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Judge allows former SHSU student's civil rights abuse case against UPD to continue

By Molly Waddell
On March 20, 2013

A former student who filed a lawsuit against Sam Houston State University and the University Police Department alleging civil rights abuses stemming from a forceful arrest had his day in court saved by a judge’s decision.


Aman Abdulaziz’s lawyer, N. Patrick Ngwolo, filed the proper documents explaining his previous late filing, and the court has accepted it on March 1 despite SHSU’s efforts to dismiss.


Ngwolo had failed to turn in the Motion Leave of Court by Jan. 25, but the court gave him another extension of Feb. 6 to do so.


Ngwolo then filed his Motion Leave of Court on Feb 6. saying that the reason for the late document was because Abdulaziz had not served all of the appropriate parties named in the lawsuit.


SHSU tried to get the court to strike Abdulaziz’s response from the record because Ngwolo was demonstrating “excusable neglect.”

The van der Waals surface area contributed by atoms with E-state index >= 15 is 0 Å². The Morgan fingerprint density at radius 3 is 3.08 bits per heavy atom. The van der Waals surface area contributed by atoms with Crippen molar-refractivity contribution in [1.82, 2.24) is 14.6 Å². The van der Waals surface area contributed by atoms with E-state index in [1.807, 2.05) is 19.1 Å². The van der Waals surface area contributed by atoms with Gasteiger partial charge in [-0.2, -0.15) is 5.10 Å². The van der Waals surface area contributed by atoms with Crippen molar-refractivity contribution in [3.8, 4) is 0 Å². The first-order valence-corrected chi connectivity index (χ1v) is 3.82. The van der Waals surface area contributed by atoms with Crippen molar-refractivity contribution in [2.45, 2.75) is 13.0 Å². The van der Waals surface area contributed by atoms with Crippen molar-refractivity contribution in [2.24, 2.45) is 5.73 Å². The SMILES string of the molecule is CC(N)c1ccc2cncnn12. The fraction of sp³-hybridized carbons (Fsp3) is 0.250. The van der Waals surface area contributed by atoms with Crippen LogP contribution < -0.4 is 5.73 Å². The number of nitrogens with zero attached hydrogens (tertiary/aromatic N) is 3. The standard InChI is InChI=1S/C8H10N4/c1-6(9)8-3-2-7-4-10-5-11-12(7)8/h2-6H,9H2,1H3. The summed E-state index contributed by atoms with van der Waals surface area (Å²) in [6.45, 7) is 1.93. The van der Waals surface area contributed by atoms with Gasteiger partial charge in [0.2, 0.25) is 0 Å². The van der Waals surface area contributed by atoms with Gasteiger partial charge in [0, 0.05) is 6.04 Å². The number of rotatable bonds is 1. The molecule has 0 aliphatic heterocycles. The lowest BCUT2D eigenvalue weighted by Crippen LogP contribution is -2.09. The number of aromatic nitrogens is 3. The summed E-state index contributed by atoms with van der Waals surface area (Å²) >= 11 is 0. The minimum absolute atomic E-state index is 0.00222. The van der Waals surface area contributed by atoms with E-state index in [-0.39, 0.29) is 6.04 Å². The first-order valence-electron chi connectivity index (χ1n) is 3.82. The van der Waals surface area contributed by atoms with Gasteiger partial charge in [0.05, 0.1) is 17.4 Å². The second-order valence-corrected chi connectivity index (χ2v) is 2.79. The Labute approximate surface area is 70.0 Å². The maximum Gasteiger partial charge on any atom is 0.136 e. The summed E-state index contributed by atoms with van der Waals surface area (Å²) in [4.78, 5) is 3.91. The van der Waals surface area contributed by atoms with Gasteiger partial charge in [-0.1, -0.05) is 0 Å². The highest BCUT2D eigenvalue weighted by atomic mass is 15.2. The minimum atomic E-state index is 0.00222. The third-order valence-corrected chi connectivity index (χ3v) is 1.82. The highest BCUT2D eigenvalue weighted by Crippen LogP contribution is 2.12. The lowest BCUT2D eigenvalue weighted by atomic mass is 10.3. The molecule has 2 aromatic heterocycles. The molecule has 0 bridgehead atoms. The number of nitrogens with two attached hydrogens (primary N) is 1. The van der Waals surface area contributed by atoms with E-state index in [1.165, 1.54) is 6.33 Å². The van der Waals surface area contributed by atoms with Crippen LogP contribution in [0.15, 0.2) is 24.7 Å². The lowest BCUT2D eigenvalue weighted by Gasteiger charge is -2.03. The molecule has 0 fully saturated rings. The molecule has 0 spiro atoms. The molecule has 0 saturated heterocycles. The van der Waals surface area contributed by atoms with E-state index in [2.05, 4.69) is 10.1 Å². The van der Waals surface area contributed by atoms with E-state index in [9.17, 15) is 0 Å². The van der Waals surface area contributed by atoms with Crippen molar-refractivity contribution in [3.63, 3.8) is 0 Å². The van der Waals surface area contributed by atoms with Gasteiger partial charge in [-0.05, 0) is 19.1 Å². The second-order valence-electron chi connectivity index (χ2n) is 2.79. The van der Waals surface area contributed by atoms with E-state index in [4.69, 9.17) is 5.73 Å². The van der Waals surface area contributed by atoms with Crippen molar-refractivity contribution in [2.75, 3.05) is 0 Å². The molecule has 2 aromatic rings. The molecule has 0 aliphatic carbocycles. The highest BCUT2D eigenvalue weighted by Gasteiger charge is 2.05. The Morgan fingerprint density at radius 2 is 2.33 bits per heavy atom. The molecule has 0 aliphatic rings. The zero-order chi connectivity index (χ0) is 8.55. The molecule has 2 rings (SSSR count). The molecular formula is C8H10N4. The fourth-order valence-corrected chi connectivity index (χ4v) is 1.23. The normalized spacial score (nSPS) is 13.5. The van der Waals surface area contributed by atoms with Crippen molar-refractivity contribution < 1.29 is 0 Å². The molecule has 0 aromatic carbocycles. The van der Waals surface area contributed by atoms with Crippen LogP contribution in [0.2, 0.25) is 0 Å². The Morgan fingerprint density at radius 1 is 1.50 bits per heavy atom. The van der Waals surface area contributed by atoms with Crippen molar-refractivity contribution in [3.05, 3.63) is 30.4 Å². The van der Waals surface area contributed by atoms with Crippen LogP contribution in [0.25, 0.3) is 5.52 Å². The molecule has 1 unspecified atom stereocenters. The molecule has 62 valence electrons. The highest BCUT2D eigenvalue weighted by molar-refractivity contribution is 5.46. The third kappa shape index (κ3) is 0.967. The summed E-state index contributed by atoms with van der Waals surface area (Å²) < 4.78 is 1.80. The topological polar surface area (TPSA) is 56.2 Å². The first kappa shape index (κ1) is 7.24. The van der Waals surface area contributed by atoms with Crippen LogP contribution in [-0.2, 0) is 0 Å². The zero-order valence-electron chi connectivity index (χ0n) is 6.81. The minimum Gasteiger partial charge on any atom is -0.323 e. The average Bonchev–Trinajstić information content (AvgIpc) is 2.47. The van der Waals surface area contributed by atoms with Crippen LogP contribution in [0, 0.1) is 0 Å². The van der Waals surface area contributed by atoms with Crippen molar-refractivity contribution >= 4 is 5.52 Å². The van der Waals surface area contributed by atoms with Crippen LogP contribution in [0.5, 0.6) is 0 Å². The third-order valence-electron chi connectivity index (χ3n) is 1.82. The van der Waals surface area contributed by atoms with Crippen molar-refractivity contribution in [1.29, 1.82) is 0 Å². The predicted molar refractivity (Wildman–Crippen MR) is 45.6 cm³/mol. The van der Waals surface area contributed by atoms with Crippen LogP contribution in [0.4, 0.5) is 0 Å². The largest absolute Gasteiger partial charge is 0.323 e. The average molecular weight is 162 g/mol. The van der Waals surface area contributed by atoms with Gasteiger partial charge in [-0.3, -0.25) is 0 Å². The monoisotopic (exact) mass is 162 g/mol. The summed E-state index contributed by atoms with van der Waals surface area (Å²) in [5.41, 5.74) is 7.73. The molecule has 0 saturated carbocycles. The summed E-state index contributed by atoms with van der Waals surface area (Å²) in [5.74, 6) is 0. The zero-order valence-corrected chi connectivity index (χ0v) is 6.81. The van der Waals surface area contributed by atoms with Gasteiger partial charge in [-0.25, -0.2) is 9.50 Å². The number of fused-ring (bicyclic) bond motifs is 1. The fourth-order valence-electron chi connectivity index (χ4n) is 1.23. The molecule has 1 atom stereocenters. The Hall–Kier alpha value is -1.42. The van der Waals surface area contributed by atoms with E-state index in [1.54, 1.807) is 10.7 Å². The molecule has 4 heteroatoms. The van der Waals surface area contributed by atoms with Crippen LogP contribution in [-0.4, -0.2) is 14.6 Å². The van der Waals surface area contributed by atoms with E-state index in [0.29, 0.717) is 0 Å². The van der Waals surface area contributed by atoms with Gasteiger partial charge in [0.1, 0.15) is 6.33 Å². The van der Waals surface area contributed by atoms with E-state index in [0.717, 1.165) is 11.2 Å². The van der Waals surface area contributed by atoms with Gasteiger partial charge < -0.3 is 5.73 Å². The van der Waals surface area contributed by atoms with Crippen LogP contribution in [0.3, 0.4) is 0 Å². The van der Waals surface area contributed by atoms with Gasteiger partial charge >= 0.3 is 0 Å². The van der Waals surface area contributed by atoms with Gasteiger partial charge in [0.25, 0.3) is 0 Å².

U.S. Southern Disrict Judge Keith P. Ellison accepted Ngwolo’s Motion Leave of Court.


Abdulaziz alleges that he was beaten before being taken to the police headquarters, according to court documents. He said the police originally charged him with three crimes while at the scene of the incident; possession of marijuana, tampering with evidence and evading arrest. Abdulaziz was found not guilty of a fourth charge, assaulting a police officer, close to a year later.


After Abdulaziz filed the lawsuit against the university, SHSU filed a motion to dismiss on Dec. 19. SHSU’s lawyer, Michael J. Patterson, Assistant Attorney General of Texas, said Abdulaziz’s motion should be dismissed because the plaintiff did not provide evidence that he was unfairly treated and that SHSU has immunity against the lawsuit. Patterson also claimed that the original complaint in the lawsuit was not clear on what the claim against SHSU was.


Abdulaziz amended response to SHSU’s motion to dismiss listed all of the facts including that there is a dashboard video of what happened. He also said he is suing the City of Huntsville because they have been, “deliberately indifferent to the need for training.”


Abdulaziz’s reason for suing UPD and SHSU is because of their “need to train officers in the constitutional limitations on the use of deadly force.”


Ngwolo did not return repeated calls and emails for comment by press time, and Patterson declined to comment.

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